Two Dead After Listeria Outbreak Linked to Rockmelons

Two Dead After Listeria Outbreak Linked to Rockmelons
(Scott Bauer/USDA)
Janita Kan

Two people have died and several others hospitalised following a listeria outbreak linked to rockmelons in New South Wales (NSW).

Australians have been urged not to eat the fruit, particularly those deemed to be at risk, such as the elderly, expectant mothers, or those with weak immune systems. Consumers have also been advised to discard any rockmelon they already have in their home.

The NSW Food Authority said in a statement on Feb. 28, 10 elderly people ate the fruit before falling ill with listeriosis — six in NSW, one in Victoria and three in Queensland — between the dates of Jan. 17 and Feb. 9. Two of the six people in NSW have died, reported the ABC.

Listeria is a bacterium commonly found in the environment and eating foods that contain Listeria rarely causes illness in the general population. But vulnerable people, such as those who are over 70, pregnant mothers, or those with have diabetes, cancer or suppressed immune systems, are at a higher risk of developing a listeriosis infection which can be extremely serious or even life-threatening.

Symptoms of listeriosis can include fever, chills, muscle aches, nausea, and sometimes diarrhoea. The symptoms can take a few days or even up to six weeks to appear after eating contaminated food. Health authorities urge anyone experiencing these types of symptoms to consult a doctor.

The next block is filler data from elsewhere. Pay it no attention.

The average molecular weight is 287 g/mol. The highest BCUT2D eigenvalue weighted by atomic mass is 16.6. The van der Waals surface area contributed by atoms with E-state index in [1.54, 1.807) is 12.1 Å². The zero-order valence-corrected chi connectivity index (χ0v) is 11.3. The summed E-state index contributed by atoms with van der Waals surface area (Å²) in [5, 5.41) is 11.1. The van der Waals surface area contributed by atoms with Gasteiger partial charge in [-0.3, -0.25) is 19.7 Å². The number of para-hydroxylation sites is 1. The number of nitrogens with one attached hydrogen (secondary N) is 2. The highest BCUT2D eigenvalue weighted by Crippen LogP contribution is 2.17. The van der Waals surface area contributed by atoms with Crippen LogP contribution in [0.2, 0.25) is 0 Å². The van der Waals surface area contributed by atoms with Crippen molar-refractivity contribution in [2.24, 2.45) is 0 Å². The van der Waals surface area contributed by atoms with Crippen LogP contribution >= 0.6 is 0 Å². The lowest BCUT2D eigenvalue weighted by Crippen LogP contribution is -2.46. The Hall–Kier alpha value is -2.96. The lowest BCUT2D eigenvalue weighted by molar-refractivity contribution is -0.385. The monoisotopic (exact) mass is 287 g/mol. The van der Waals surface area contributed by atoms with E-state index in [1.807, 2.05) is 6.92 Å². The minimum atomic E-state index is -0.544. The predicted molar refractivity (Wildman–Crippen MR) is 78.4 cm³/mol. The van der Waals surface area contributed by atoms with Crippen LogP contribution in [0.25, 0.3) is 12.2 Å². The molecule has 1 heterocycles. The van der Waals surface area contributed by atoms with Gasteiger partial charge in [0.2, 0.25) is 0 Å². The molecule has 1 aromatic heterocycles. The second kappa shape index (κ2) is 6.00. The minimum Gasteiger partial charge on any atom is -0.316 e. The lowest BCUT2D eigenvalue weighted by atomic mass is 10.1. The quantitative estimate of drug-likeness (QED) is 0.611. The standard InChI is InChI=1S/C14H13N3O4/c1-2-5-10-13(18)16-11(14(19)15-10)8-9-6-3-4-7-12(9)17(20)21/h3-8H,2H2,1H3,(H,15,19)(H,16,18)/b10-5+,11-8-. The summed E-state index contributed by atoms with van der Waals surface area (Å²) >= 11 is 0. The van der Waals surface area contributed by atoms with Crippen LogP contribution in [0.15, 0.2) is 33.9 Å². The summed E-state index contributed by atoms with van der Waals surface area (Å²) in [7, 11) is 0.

The outbreak has been traced to a grower in Nericon, NSW. The company voluntarily stopped production on Friday, Feb. 23, after being notified that their melons were linked to cases of the illness, according to the Food Authority.

NSW Health Director of Communicable Diseases Vicki Shepherd told the ABC that only people with weaker immune systems are at risk.

“All the cases linked to this have been elderly people and both the deaths were over 70 years of age,” she told the news broadcaster.

“Vulnerable people should always take a lot of care with cut fruit, so they shouldn’t purchase pre-cut fruit of any kind and they should take care with cutting and storing of melons of any type,” she added.

Supermarkets such as Coles and Woolworths have told 7 News they have already taken rockmelons off the shelves. Anyone who has bought the fruit can return it to their supermarket for a refund.

The NSW Food Authority said affected products have been removed from the supply chain.

“Consumers can be assured rockmelons currently available on shelves are not implicated in this outbreak,” the statement reads.

According to the Food Standards Australia and New Zealand, listeriosis can be prevented by following good food and eating practices such as:

- Refrigerate perishable foods and eat them as soon as possible

- Pregnant women should avoid ready-to-eat foods

- Thoroughly cook raw meats and wash raw fruit and vegetables before eating

- Avoid cross-contamination — for example, use separate cutting boards and knives for raw and ready-to-eat food, and store cooked food separately from raw foods

- Wash hands thoroughly before preparing or eating food.

There has been a total of 15 reports of listeriosis in NSW so far this year.

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